Arminian Today

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Listening to What We Sing

I was not shocked recently when a once popular Christian band came out in favor of same-sex marriage.  I had first heard of this band when secular radio stations begin playing their music so I too bought their tape (remember those?) and begin to listen to them.  I was a young man then and even then I was stuck by how shallow their lyrics were.  Their musical talent was good but their lyrics were very shallow and lacked any theology at all.  I finally had the chance to see them live at a local college bar where I thought they would have a prime opportunity to share the gospel with these lost college students pouring into this bar to hear these guys sing.  They band never shared the gospel and even held up his drink (which could have been just a coke) and dedicated his songs to his drink.  The students in the bar all held up their drinks (which most were not cokes) and yelled like crazy.  Not once did the band preach Christ that night.  Not once.  And I was not shocked.  Their shallow lyrics had already informed me that they probably were a very shallow “Christian” band.

I am convinced that most people fail to listen to what they sing.  They think that a song sounds good but they don’t realize that the lyrics could even be anti-Christ (2 John 7).  Even in many so-called “worship” services, the music is not God-centered nor even biblical.  It may sound good but the words themselves are not even close to sound doctrine.

I fear that we are too often focused on sounds rather than words.  For the disciple of Jesus, we must take the Word of God and examine all things (1 Thessalonians 5:19-21).  The Bible is how we can know truth from error (Hebrews 5:14).  The Bible feeds our hungry souls (Matthew 4:4; 1 Peter 2:2).  Yet we often fail to take the Bible and examine what we are listening to.  Philippians 4:8 is often used for what we watch but we should also use the Word of God for what we hear.  What are we singing?  What are they saying?

1 Timothy 4:16 tells us to watch our lives and doctrine closely.  Titus 2:1 tells us that we are to teach that which accords to sound doctrine.  Does this not apply also to music?  Does this not also apply to what we sing?  Of course it does!  All of my life as a disciple of Jesus is to revolve around what the Bible teaches.  The test for a song must not be “does it sound good” or “is it popular” but is it biblical?  Does the songs that I am singing and listening to exalt Christ?  Do they promote holiness?  Are they focused on Christ and exalting His work among us?  Does this song that we are singing exalt sound doctrine?

Sadly, most modern worship songs seem to promote humans or love or just a therapeutic view of God rather than sound biblical teaching.  We tend to sing 7-11 songs (the same seven words eleven times).  We sing a song because Hillsongs sings it but we never question the theology behind the song.  This has led to pragmatism when it comes to singing praises to God.  It is now not unpopular to have a guy (or gal) standing on a stage full or smoke and rock music and they all are decked out in blue jeans.  They “worship” leader comes out on stage and proceeds to lead the mindless people in a set of songs that never focus on the gospel, never exalt Christ in His truth, never point the singers to the glory of the King, and lack in sound doctrine.  Does the “worship” leader get rebuked?  No!  They get to make an album and we buy it up!  The “worship” leaders I have met often are very shallow theologically and have no true depth in their lives for Christ.  They just know how to sing (a few of them) and know how to play an instrument (either guitar or electric piano).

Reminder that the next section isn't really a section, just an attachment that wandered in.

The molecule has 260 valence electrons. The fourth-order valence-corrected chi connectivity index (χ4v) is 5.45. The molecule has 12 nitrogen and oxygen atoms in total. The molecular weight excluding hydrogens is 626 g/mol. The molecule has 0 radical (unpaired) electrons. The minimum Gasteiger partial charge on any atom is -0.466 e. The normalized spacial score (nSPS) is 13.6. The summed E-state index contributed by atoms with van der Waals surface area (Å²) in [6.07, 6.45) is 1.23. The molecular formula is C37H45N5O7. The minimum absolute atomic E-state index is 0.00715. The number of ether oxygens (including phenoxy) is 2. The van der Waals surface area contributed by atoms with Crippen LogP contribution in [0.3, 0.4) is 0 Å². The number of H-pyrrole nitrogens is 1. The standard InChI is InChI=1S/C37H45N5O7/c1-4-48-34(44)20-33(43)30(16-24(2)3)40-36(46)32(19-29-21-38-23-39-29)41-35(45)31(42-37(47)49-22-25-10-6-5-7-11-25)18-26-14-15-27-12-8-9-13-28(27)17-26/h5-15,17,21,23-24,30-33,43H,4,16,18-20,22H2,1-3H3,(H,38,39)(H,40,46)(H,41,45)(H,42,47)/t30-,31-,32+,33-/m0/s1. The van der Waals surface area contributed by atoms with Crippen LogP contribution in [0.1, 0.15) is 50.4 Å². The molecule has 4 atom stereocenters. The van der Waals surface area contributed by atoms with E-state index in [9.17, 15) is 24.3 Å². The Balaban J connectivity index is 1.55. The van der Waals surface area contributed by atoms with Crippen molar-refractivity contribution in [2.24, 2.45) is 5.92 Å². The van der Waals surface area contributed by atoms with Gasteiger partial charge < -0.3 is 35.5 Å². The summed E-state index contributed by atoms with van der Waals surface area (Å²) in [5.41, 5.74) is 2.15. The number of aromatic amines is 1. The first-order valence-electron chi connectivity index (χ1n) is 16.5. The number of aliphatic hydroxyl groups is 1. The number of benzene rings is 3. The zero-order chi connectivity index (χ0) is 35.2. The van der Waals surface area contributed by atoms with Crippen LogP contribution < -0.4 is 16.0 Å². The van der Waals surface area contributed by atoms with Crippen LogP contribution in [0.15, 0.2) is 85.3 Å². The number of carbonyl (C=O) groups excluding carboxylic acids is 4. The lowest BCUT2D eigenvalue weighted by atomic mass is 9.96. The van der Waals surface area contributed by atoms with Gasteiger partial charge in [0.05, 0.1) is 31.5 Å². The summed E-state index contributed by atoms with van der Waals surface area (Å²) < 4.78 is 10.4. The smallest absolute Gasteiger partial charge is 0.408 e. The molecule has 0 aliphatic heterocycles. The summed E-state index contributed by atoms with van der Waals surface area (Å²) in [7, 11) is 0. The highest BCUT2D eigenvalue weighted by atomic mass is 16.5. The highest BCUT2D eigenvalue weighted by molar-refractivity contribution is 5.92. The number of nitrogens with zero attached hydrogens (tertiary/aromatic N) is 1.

My point here is not to start a music war.  We all have different tastes and styles.  In reality, a guy with blue jeans on can be more biblically focused than the guy in a suit.  The way one looks is not really my point here.  My point is that we are so biblically illiterate I fear (from poor theology in the churches to shallow, topical preaching) that we never question what we sing.  This should not be.  We must test everything by the Word of God (Acts 17:11) and we must throw out that which does not exalt Christ in His truth.  Ephesians 5:18-21 should be our guide for this.  Ephesians 5:18-21 reads:

18 And do not get drunk with wine, for that is debauchery, but be filled with the Spirit, 19 addressing one another in psalms and hymns and spiritual songs, singing and making melody to the Lord with your heart, 20 giving thanks always and for everything to God the Father in the name of our Lord Jesus Christ, 21 submitting to one another out of reverence for Christ.

Notice that Paul the Apostle tells us that our songs should be to the Lord (v.19) and should give thanks always and for everything to God the Father in the name of our Lord Jesus Christ (v.20).  This is true worship.  This is how we truly exalt Christ in His glory (John 4:23-24).

So listen to what you sing and pay attention to words.  They matter.

Written by The Seeking Disciple

05/01/2014 at 8:30 PM

4 Responses

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  1. May I ask which band this was?


    05/02/2014 at 11:42 AM

  2. There is nothing like a good old hymn to make liars of all of us. “Thou shalt not bear false witness” would cancel out most of our songs.


    05/06/2014 at 10:48 AM

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